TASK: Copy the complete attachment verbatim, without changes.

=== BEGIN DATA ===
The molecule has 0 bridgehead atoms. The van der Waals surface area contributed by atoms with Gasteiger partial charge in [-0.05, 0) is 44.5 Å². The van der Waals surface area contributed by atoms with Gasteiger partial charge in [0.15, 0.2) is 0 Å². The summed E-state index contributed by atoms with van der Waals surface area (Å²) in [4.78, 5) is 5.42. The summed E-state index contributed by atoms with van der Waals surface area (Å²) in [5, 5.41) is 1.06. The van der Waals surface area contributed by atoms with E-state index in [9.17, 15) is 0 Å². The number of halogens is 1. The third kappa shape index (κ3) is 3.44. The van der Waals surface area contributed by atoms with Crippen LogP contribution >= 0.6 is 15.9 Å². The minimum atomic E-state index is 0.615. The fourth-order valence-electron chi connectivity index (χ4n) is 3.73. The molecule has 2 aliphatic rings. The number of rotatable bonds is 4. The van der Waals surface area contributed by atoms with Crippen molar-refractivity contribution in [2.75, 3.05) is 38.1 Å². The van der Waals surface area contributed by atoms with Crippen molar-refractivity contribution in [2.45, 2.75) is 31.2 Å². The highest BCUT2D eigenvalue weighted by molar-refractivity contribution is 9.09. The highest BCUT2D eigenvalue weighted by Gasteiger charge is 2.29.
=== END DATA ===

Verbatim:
The molecule has 0 bridgehead atoms. The van der Waals surface area contributed by atoms with Gasteiger partial charge in [-0.05, 0) is 44.5 Å². The van der Waals surface area contributed by atoms with Gasteiger partial charge in [0.15, 0.2) is 0 Å². The summed E-state index contributed by atoms with van der Waals surface area (Å²) in [4.78, 5) is 5.42. The summed E-state index contributed by atoms with van der Waals surface area (Å²) in [5, 5.41) is 1.06. The van der Waals surface area contributed by atoms with E-state index in [9.17, 15) is 0 Å². The number of halogens is 1. The third kappa shape index (κ3) is 3.44. The van der Waals surface area contributed by atoms with Crippen LogP contribution >= 0.6 is 15.9 Å². The minimum atomic E-state index is 0.615. The fourth-order valence-electron chi connectivity index (χ4n) is 3.73. The molecule has 2 aliphatic rings. The number of rotatable bonds is 4. The van der Waals surface area contributed by atoms with Crippen molar-refractivity contribution in [2.75, 3.05) is 38.1 Å². The van der Waals surface area contributed by atoms with Crippen molar-refractivity contribution in [2.45, 2.75) is 31.2 Å². The highest BCUT2D eigenvalue weighted by molar-refractivity contribution is 9.09. The highest BCUT2D eigenvalue weighted by Gasteiger charge is 2.29.